Serum gamma-glutamyl transferase is a predictor of mortality in patients with acute myocardial infarction

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Abstract

Gamma-glutamyl transferase (GGT) is involved in the pathogenesis of atherosclerosis and has been associated with adverse cardiovascular outcomes in patients with ischemic heart disease. However, the association between GGT and long-term mortality has not been studied in patients with acute myocardial infarction (AMI).

A total of 2239 AMI patients for whom serum GGT values were available and who underwent percutaneous coronary intervention (PCI) were enrolled in the COREA-AMI (CardiOvascular Risk and idEntificAtion of potential high-risk population in Korean patients with AMI) registry. Patients with acute liver injury were excluded. Patients were classified into 2 groups according to normal (n = 1983) or elevated (n = 256) levels of serum GGT. The primary clinical outcome was all-cause mortality. The secondary outcome was cardiac death and recurrent non-fatal myocardial infarction (MI).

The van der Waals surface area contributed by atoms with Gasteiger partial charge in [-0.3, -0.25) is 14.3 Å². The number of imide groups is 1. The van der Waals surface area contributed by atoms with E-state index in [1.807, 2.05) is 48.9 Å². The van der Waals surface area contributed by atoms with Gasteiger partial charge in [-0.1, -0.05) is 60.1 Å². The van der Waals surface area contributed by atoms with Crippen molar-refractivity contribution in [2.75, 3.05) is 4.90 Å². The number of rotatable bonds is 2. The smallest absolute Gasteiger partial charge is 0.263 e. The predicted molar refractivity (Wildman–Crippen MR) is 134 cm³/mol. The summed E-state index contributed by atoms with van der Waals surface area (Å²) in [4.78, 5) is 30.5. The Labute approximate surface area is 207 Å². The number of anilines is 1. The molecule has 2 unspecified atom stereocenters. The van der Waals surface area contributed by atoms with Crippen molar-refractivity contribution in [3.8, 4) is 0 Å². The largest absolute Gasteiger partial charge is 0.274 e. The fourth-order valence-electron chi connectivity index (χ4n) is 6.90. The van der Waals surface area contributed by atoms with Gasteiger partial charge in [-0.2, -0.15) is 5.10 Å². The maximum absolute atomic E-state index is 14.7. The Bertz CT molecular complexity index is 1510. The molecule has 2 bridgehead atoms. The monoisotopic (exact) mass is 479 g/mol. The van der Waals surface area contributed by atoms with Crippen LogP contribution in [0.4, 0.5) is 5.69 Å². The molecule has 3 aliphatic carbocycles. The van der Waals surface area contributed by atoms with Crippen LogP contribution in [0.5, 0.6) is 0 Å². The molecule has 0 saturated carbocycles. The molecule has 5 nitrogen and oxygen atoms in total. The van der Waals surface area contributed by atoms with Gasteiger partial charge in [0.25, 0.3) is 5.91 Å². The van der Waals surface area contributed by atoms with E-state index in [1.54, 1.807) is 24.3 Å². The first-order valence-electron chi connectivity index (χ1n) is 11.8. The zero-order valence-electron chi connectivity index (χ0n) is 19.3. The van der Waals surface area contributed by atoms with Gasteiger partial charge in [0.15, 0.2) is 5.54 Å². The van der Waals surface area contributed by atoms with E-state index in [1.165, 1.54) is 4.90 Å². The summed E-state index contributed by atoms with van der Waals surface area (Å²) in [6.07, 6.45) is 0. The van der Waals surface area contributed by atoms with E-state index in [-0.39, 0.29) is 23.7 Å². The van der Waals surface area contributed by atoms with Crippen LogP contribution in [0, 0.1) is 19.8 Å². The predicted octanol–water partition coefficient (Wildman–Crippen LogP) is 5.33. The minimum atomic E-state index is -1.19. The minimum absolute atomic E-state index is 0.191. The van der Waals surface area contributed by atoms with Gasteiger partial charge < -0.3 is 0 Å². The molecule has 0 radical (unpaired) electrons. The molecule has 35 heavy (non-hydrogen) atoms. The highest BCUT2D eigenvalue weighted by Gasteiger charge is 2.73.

The median follow-up period was 3.7 years, and both groups had similar characteristics. Patients with elevated GGT had significantly higher all-cause mortality compared to patients with normal GGT (21.9% vs. 14.4%, P = .001). The multivariate Cox proportional hazards model showed that elevated serum GGT level was independently correlated with mortality (hazard ratio 2.12[1.44–3.11]; P < .001). Although elevated serum GGT was independently associated with long-term mortality after 30 days after PCI, there was no association within 30 days after PCI. Elevated GGT was also associated with death of cardiac causes with statistical significance. In the subgroup analysis, stronger associations were observed in the young and female patients and in patients who had ST-segment elevation MI and preserved left ventricular ejection fraction at the first echocardiography after the indexed PCI.

Elevated serum GGT is an independent predictor of long-term mortality in AMI patients.

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